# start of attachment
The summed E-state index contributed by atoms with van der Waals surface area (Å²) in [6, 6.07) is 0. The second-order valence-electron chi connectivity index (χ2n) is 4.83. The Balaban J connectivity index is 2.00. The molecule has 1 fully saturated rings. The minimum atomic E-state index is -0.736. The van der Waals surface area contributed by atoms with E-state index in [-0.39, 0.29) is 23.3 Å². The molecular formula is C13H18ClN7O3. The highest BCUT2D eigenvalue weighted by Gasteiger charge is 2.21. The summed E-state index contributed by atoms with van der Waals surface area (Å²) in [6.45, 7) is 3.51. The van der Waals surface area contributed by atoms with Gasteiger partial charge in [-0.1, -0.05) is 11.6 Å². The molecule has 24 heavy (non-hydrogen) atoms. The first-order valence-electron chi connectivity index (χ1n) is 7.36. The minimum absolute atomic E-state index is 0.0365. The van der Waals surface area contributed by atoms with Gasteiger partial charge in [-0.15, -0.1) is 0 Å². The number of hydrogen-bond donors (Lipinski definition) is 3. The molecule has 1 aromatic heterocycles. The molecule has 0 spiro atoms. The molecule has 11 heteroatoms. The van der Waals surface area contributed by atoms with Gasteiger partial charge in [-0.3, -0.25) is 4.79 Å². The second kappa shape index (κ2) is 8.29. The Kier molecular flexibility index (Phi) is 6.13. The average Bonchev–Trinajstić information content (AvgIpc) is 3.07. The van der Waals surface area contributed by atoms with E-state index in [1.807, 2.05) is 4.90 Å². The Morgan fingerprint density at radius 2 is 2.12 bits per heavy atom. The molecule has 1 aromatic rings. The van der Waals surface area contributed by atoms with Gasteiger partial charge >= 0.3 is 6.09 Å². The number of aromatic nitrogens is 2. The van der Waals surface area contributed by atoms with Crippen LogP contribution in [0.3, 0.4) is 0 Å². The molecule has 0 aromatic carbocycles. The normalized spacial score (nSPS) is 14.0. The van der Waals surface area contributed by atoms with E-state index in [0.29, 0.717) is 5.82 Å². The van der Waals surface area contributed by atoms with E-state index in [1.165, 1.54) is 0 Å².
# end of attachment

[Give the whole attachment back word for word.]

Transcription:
The summed E-state index contributed by atoms with van der Waals surface area (Å²) in [6, 6.07) is 0. The second-order valence-electron chi connectivity index (χ2n) is 4.83. The Balaban J connectivity index is 2.00. The molecule has 1 fully saturated rings. The minimum atomic E-state index is -0.736. The van der Waals surface area contributed by atoms with E-state index in [-0.39, 0.29) is 23.3 Å². The molecular formula is C13H18ClN7O3. The highest BCUT2D eigenvalue weighted by Gasteiger charge is 2.21. The summed E-state index contributed by atoms with van der Waals surface area (Å²) in [6.45, 7) is 3.51. The van der Waals surface area contributed by atoms with Gasteiger partial charge in [-0.1, -0.05) is 11.6 Å². The molecule has 24 heavy (non-hydrogen) atoms. The first-order valence-electron chi connectivity index (χ1n) is 7.36. The minimum absolute atomic E-state index is 0.0365. The van der Waals surface area contributed by atoms with Gasteiger partial charge in [-0.15, -0.1) is 0 Å². The number of hydrogen-bond donors (Lipinski definition) is 3. The molecule has 1 aromatic heterocycles. The molecule has 0 spiro atoms. The molecule has 11 heteroatoms. The van der Waals surface area contributed by atoms with Gasteiger partial charge in [-0.3, -0.25) is 4.79 Å². The second kappa shape index (κ2) is 8.29. The Kier molecular flexibility index (Phi) is 6.13. The average Bonchev–Trinajstić information content (AvgIpc) is 3.07. The van der Waals surface area contributed by atoms with E-state index in [1.807, 2.05) is 4.90 Å². The Morgan fingerprint density at radius 2 is 2.12 bits per heavy atom. The molecule has 1 aromatic rings. The van der Waals surface area contributed by atoms with Gasteiger partial charge >= 0.3 is 6.09 Å². The number of aromatic nitrogens is 2. The van der Waals surface area contributed by atoms with Crippen LogP contribution in [0.3, 0.4) is 0 Å². The molecule has 0 aromatic carbocycles. The normalized spacial score (nSPS) is 14.0. The van der Waals surface area contributed by atoms with E-state index in [0.29, 0.717) is 5.82 Å². The van der Waals surface area contributed by atoms with E-state index in [1.165, 1.54) is 0 Å².